Rulebook For Festive Gatherings In The Time Of COVID-19 More than eight months into the coronavirus pandemic, India finds itself at an uncertain turn
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India is heading into its two-and-a-half-month festive season with some good news—a government board of experts says that the COVID-19 pandemic is past its peak and will have run its track by February next year as daily contagions fall by more than one-third in the world's second worst-hit country.
Though, that much of the gain could be lost in a nation where huge community gatherings and mingling is the trademark of festive celebrations, where consumers indulge in an expenditure binge at this time of the year, and where messages about social distancing and masks are being unnoticed by many, health experts warn of resurgence, in a report by an online news portal VOA.
In an address to the nation on Tuesday, Prime Minister Narendra Modi pointed to Western countries as he requested people not to lower their guard throughout the festive season.
"Recently, we saw many photos and videos where it is clearly seen that people have stopped taking precautions and are not careful anymore. This is not at all right," Modi told the Indian population of 1.3 billion that has counted 7.6 million cases so far.
"Keep in mind, be it America or countries in Europe, cases lowered but unexpectedly amplified again, that too alarmingly," he said.
While Modi's message is usually regarded cautiously in the country, there are fears that people tired of months of limitations might find it tough to resist socializing during the festive season this year.
Five months ago, the United Nations (UN) praised India for its aggressive tracking and supervision that kept COVID-19 numbers low and helped avoid the damage that it was causing in other parts of the country.
However, in recent weeks, India's daily cases have declined from a peak of 93,000 per day in September to about 55,000 this week. The government committee's forecast that India will have "minimal' cases by February is based on projections that many more Indians are likely to have already been infected than reflected in recorded cases.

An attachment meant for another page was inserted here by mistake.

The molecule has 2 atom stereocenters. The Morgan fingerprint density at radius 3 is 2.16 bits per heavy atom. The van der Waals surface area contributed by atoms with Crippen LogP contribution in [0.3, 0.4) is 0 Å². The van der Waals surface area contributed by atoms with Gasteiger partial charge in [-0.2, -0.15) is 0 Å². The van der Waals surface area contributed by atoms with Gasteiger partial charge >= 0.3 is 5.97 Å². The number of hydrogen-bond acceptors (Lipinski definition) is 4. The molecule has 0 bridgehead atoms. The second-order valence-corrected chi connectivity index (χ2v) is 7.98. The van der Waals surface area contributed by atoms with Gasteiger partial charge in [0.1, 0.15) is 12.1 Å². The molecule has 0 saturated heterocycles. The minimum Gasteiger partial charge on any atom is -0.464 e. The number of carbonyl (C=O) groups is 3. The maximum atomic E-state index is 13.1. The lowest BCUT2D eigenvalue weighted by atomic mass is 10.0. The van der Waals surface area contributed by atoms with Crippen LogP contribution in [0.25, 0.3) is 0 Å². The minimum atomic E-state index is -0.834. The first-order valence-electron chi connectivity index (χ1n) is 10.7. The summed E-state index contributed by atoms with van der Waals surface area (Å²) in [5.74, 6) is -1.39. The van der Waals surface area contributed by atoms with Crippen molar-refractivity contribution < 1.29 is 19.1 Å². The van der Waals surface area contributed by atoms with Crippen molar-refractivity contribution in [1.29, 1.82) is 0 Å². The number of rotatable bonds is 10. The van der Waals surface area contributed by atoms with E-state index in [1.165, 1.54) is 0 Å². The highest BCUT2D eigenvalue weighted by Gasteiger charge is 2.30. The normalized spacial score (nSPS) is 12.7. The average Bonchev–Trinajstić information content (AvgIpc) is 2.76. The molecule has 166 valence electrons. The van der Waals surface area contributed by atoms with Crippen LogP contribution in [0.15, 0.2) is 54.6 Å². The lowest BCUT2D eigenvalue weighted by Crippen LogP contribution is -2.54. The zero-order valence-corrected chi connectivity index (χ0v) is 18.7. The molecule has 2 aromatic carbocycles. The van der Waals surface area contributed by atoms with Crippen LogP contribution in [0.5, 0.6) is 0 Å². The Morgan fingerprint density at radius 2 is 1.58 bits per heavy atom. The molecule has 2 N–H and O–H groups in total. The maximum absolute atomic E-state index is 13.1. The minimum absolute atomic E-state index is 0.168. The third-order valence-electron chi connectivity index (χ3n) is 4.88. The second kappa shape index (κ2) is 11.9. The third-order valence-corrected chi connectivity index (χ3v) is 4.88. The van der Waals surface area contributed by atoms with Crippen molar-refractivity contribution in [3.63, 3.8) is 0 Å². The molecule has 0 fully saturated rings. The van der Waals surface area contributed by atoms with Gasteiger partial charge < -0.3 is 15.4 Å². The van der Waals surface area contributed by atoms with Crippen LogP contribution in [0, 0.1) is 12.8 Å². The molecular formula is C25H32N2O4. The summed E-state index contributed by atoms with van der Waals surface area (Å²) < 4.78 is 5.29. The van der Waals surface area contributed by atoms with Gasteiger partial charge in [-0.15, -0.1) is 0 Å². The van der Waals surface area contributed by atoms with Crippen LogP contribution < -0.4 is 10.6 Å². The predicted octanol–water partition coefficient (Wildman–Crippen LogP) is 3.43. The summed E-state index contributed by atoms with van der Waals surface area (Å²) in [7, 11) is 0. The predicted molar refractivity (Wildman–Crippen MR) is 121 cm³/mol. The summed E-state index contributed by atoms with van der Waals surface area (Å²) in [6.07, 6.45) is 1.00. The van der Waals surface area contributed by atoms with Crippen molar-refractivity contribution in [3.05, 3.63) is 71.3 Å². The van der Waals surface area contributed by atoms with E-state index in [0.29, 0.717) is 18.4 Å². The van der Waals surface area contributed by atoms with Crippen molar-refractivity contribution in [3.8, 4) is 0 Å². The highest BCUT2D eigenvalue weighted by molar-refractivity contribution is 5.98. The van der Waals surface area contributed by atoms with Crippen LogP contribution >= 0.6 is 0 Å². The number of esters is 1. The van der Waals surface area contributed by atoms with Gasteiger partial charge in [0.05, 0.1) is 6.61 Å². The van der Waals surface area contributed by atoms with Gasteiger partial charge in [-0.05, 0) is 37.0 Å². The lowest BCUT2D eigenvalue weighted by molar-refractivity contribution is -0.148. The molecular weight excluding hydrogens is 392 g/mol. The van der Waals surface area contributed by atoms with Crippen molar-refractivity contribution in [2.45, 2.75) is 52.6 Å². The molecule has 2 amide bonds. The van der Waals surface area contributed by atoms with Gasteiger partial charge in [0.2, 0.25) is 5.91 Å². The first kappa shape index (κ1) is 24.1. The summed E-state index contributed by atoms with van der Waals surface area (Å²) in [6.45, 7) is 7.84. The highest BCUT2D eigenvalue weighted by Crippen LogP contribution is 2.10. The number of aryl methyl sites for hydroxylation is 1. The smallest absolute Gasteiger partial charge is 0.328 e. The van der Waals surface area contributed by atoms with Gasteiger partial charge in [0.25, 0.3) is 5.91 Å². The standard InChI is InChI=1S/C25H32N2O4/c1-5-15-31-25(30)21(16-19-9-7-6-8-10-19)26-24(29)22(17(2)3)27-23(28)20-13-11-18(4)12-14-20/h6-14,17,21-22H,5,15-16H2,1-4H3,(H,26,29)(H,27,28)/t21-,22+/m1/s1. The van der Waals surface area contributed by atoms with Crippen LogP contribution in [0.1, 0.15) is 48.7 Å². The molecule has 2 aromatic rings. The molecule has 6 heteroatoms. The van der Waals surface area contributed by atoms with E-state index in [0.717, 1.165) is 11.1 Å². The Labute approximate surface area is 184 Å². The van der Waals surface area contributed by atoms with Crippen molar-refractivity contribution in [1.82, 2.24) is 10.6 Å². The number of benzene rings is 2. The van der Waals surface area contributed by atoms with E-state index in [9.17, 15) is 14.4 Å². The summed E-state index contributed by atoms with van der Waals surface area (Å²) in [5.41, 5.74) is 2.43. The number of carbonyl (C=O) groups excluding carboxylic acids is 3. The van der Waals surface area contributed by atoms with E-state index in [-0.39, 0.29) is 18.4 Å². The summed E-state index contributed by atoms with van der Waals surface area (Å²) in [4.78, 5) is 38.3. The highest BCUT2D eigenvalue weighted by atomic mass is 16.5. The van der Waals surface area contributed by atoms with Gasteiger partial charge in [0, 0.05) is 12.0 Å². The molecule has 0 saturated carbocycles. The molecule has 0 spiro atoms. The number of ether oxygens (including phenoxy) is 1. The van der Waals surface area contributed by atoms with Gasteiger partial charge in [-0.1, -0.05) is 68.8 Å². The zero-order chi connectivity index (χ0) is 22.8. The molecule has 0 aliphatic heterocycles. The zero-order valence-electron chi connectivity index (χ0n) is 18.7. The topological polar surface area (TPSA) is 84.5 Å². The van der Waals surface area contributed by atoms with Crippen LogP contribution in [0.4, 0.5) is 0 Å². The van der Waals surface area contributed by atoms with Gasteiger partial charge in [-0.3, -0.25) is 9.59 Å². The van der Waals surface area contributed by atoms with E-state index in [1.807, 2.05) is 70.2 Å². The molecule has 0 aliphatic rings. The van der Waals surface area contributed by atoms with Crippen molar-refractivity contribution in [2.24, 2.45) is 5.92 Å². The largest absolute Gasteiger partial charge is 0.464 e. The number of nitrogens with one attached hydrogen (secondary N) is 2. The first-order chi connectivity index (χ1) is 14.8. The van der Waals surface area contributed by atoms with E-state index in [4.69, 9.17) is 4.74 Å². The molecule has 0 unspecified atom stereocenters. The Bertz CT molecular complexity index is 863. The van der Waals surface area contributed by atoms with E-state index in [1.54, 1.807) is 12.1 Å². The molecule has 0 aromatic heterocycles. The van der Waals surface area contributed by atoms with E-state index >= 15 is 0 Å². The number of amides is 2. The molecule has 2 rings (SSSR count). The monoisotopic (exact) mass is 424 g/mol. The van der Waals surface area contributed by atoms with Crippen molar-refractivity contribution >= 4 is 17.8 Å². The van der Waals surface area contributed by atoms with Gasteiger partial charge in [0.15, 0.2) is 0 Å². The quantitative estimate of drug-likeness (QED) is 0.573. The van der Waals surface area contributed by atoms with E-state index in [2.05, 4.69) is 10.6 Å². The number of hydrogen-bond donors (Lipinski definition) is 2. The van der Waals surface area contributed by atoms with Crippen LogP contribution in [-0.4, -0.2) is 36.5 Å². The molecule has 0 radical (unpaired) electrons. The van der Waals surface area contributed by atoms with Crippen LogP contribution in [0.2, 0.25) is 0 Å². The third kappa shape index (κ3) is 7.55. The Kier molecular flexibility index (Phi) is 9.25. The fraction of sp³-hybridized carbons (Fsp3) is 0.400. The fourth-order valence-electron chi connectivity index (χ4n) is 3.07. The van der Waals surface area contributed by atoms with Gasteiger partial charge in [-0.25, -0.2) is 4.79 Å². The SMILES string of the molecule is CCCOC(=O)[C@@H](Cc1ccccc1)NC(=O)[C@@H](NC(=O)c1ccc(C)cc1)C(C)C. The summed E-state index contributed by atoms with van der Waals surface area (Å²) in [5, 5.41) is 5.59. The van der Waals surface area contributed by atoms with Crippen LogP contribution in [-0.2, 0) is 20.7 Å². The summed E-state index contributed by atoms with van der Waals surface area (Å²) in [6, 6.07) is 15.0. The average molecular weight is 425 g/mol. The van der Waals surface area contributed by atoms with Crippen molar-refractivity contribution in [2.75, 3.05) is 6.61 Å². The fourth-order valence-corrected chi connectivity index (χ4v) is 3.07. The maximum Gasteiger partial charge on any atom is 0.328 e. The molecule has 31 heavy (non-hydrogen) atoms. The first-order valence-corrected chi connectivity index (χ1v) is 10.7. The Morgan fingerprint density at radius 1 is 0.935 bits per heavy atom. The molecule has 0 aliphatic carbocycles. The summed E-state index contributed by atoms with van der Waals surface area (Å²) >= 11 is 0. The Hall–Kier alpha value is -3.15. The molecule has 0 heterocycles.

"Our mathematical model estimates that 30 per cent people in India have been exposed to the virus and by February more than half the population will have antibodies," according to Manindra Agarwal, a professor in the Department of Computer Science and Engineering at the Indian Institute of Technology (IIT), Kanpur, in an interview conducted by VOA.
"That is why we estimate that the virus could slow down significantly early next year. But fingers have to be crossed for the festive season–without adhering to protective measures such as masks, we may have a second wave," he further added to his statement during the interview.
More than eight months into the coronavirus pandemic, India finds itself at an uncertain turn.
On the whole, minimizing the spread of SARS-CoV-2 continues to be taxing. This pandemic will not be over any time soon, so we need to figure out how to have pleasant experiences with family and friends.
Nothing is zero risk, but we can all make choices that minimize risk. Preventive measures were issued by the Indian government's ministry of health and family welfare that includes simple public health measures which are to be followed by everyone to reduce the risk of COVID-19 visiting the festivities and are listed below.
Use of face covers/masks, whenever you are around people outside of your immediate pod is mandatory. Individuals must maintain a minimum distance of 6 feet in public places as far as feasible.
Wash your hands!
Practice frequent hand washing with soap (for at least 40-60 seconds) and the use of alcohol-based hand sanitizers (for at least 20 seconds) should be made wherever possible.
Respiratory etiquettes should be strictly followed
This involves the strict practice of covering one's mouth and nose while coughing/sneezing with a tissue/handkerchief/flexed elbow and disposing off used tissues, properly.
Self-monitoring of health by all and reporting any illness at the earliest to state and district helpline.
Nation's innovative force
Installation and use of Aarogya Setu app is advised.
The course of the pandemic in India will pivot in the coming weeks, independent experts say.
Earlier this month, health minister Harsh Vardhan, said, "No religion or God says that you have to celebrate in an ostentatious way that you have to visit pandals and temples and mosques to pray."
It is yet to be seen if that message will be paid attention to, in a country where throng of people is a norm at Indian festivals.